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26 April 2013 | Paul Snell
Google has freed up time for buyers to do more strategic work by trying to “eliminate, automate or outsource” tasks which don’t add value.
Gabháin Neary, supplier sourcing leader EMEA and LATAM at the company told delegates at ProcureCon Indirect last week: “We came up with this simple mantra. Eliminate it, automate it – and if you can’t do any of those two things – then outsource it.”
Part of this process has involved passing some work back to staff at the internet firm – the “Googlers”. When a requisition is approved by the procurement team, a system automatically creates a purchase order and emails it to the stakeholder who then sends it to the supplier. They also get instructions on what to do, including how to upload the invoice.
“Eliminate, automate or outsource any of the non-value transactional work, it has really freed up ourselves, and it is a never-ending exercise to constantly refine that,” Neary said.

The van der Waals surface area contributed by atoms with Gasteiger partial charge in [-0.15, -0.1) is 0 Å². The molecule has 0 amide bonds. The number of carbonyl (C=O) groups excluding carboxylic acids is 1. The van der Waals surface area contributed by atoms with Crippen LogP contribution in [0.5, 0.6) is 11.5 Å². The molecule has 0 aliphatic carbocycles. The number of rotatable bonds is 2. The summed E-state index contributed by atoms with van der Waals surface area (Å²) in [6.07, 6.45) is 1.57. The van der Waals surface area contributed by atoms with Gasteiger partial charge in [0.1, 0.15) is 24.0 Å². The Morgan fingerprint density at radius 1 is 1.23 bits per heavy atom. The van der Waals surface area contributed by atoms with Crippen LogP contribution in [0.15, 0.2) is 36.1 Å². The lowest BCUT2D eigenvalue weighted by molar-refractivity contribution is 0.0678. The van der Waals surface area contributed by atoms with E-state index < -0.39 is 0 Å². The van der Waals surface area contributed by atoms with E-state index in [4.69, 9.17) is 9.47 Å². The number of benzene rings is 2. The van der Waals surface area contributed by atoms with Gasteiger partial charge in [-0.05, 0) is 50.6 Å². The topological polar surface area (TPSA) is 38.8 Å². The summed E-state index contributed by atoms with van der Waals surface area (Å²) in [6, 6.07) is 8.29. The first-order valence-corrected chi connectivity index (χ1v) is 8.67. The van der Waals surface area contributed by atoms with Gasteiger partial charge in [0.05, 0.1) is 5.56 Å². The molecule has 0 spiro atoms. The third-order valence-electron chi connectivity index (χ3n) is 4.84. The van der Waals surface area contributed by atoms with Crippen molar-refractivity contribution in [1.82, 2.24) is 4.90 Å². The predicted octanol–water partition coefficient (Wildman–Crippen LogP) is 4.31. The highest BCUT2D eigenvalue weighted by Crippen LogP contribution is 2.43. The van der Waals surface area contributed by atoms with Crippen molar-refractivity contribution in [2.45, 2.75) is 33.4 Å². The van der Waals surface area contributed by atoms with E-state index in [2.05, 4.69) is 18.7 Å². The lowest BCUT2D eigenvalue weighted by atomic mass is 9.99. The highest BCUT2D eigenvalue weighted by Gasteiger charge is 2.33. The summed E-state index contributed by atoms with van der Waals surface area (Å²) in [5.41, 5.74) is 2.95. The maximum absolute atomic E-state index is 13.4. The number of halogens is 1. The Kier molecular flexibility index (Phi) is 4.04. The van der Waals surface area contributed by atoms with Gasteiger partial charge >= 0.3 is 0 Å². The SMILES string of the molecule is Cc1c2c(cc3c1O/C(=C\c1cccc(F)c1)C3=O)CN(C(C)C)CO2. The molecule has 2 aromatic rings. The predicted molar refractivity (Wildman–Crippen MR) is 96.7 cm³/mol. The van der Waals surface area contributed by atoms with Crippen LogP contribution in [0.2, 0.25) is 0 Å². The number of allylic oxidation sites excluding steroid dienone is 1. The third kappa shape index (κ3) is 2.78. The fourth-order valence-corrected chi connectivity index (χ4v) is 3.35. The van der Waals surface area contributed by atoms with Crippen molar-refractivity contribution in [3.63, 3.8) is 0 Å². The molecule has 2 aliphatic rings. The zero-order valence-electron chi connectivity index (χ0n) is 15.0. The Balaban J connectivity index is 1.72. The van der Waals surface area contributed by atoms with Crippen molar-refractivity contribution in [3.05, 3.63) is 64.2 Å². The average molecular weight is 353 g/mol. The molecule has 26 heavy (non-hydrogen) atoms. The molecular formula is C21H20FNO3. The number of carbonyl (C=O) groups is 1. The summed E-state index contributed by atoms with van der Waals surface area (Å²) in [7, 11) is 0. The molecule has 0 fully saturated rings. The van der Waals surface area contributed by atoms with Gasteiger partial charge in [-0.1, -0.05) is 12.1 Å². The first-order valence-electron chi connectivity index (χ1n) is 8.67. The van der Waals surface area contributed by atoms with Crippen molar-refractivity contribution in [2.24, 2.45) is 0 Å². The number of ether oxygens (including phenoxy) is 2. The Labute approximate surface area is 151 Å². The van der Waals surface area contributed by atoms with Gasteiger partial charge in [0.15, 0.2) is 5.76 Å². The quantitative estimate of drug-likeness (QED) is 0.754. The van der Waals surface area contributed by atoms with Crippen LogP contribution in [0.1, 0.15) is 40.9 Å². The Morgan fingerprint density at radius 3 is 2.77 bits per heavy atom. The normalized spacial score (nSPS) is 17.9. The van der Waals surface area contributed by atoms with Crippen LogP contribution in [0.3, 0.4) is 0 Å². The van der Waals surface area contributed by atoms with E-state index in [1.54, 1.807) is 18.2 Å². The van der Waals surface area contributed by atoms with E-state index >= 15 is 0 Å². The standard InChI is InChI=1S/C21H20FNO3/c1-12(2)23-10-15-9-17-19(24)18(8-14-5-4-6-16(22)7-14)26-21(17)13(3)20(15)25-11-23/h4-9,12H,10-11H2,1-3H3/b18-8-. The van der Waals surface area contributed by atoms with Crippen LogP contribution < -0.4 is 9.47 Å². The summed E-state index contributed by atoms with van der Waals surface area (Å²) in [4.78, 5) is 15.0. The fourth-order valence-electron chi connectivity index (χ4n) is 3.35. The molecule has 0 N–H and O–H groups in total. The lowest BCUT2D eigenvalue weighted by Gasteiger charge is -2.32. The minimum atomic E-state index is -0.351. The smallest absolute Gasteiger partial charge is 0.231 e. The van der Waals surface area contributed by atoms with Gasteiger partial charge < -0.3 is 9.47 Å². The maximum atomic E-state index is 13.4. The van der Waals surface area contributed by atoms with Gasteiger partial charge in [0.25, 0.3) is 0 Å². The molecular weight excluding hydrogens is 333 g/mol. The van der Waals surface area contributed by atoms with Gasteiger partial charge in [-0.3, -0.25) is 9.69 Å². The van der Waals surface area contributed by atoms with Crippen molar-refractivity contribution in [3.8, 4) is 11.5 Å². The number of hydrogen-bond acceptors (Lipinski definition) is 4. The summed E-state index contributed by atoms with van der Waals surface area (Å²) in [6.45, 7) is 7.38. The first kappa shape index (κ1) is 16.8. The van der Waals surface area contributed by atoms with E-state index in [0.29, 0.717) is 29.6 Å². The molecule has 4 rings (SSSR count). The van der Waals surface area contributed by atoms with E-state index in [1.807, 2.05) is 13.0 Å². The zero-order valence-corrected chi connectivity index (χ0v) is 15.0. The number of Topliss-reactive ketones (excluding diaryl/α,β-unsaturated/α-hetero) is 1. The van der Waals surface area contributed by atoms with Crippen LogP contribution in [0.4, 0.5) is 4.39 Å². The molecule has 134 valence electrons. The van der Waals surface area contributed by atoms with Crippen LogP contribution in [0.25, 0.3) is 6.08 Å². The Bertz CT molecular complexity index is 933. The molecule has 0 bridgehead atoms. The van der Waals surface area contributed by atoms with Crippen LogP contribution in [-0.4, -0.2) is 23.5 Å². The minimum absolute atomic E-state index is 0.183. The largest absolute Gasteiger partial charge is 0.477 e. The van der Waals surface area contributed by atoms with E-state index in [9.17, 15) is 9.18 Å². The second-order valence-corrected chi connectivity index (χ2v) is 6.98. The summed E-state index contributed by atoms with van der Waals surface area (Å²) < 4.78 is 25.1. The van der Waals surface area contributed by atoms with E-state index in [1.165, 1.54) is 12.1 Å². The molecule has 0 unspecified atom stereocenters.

He added: “We’re just doing a pilot at the moment with a third-party to support us in supplier sourcing now. So my team are now just focused on doing stakeholder engagement.”
He also explained buyers at the firm need to think like salespeople to get engagement from stakeholders in an environment where using procurement is not mandatory. “We all need to do our sales pitch. I talk to my team like a sales team. They need to spend time with their customers, they need to be bringing in work,” he said.
Neary said e-auctions can be a powerful tool to win over stakeholders. “One thing we all enjoy at Google is getting stuff done online, and getting it done fast, so we are a huge fan of e-auctions. They look great if you need to impress a stakeholder bring them in and they really get caught up in it, it’s like Derby Day. It also obviously speeds up our process.”
He added the company has a target to e-auction 80 per cent of the spend on the company’s new office development in London, which will seat 5,000 Googlers when it is complete in 2015.
He also advised purchasers to learn what their stakeholders think and “to have a healthy disregard for the impossible”.